Nanoscale Electronic Properties in GaN Based Structures for Power Electronics Using Electron Microscopy
The availability of bulk gallium nitride (GaN) substrates has generated great interest in the development of vertical GaN-on-GaN power devices. The vertical devices made of GaN have not been able to reach their true potential due to material growth related issues. Power devices typically have patterned p-n, and p-i junctions in lateral, and vertical direction relative to the substrate. Identifying the variations from the intended layer design is crucial for failure analysis of the devices. A most commonly used dopant profiling technique, secondary ion mass spectroscopy (SIMS), does not have the spatial resolution to identify the dopant distribution in patterned devices. The possibility of quantitative dopant profiling at a sub-micron scale for GaN in a scanning electron microscope (SEM) is discussed. The total electron yield in an SEM is shown to be a function of dopant concentration which can potentially be used for quantitative dopant profiling.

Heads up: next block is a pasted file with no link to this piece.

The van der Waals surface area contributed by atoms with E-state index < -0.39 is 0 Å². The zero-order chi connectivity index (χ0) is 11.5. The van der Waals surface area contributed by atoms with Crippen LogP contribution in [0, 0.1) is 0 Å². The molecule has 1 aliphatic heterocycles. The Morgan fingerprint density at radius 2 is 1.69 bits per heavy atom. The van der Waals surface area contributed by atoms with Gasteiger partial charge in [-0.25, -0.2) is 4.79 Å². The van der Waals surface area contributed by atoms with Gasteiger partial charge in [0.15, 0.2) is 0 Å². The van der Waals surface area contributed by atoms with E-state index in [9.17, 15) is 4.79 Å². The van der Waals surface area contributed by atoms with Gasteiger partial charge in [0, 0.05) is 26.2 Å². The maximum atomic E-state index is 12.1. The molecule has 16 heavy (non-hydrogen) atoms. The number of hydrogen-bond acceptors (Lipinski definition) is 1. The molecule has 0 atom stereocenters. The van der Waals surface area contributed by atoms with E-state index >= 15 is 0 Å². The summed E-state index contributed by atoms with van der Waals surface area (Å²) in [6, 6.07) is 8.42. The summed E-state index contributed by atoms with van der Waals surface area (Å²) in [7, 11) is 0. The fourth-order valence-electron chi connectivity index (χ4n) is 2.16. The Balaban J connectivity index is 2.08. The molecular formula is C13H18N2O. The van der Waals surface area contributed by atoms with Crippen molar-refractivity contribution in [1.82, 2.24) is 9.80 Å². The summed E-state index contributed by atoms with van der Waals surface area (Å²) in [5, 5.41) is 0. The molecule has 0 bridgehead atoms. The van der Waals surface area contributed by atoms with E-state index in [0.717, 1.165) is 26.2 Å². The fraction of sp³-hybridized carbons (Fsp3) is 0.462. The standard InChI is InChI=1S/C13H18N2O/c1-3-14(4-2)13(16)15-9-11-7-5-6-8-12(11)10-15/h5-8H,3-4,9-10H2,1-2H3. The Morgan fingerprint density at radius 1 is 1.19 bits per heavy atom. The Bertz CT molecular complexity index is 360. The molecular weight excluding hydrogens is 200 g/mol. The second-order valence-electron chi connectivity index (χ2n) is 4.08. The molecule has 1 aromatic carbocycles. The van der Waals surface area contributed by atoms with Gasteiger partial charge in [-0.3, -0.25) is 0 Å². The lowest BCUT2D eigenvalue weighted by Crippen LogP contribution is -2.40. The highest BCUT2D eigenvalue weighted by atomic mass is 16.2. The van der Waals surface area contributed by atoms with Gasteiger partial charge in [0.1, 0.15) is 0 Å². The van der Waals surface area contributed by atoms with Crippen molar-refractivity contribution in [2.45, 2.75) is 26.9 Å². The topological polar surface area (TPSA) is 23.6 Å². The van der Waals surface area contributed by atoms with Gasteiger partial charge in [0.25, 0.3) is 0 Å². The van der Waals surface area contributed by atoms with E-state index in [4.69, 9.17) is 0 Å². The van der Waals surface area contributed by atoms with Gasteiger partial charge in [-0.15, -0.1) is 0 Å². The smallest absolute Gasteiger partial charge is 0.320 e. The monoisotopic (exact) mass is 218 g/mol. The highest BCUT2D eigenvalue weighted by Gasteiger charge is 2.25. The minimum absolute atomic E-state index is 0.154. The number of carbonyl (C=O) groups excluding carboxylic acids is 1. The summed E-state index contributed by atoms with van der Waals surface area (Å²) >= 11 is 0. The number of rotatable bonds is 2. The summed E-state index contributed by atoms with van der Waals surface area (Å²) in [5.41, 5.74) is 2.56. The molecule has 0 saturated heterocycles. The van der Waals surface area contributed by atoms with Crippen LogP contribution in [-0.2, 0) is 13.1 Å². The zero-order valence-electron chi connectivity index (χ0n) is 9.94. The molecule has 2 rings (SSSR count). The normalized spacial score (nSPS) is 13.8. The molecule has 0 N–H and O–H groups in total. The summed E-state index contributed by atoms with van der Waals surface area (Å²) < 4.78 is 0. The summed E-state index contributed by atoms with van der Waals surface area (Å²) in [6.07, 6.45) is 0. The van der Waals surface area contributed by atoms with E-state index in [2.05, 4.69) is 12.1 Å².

Etch-and-regrowth is a commonly employed strategy to generate the desired patterned p-n and p-i junctions. The devices involving etch-and-regrowth have poor performance characteristics like high leakage currents, and lower breakdown voltages. This is due to damage induced by the dry etching process, and the nature of the regrowth interface, which is important to understand in order to address the key issue of leakage currents in etched and regrown devices. Electron holography is used for electrostatic potential profiling across the regrowth interfaces to identify the charges introduced by the etching process. SIMS is used to identify the impurities introduced at the interfaces due to etch-and-regrowth process.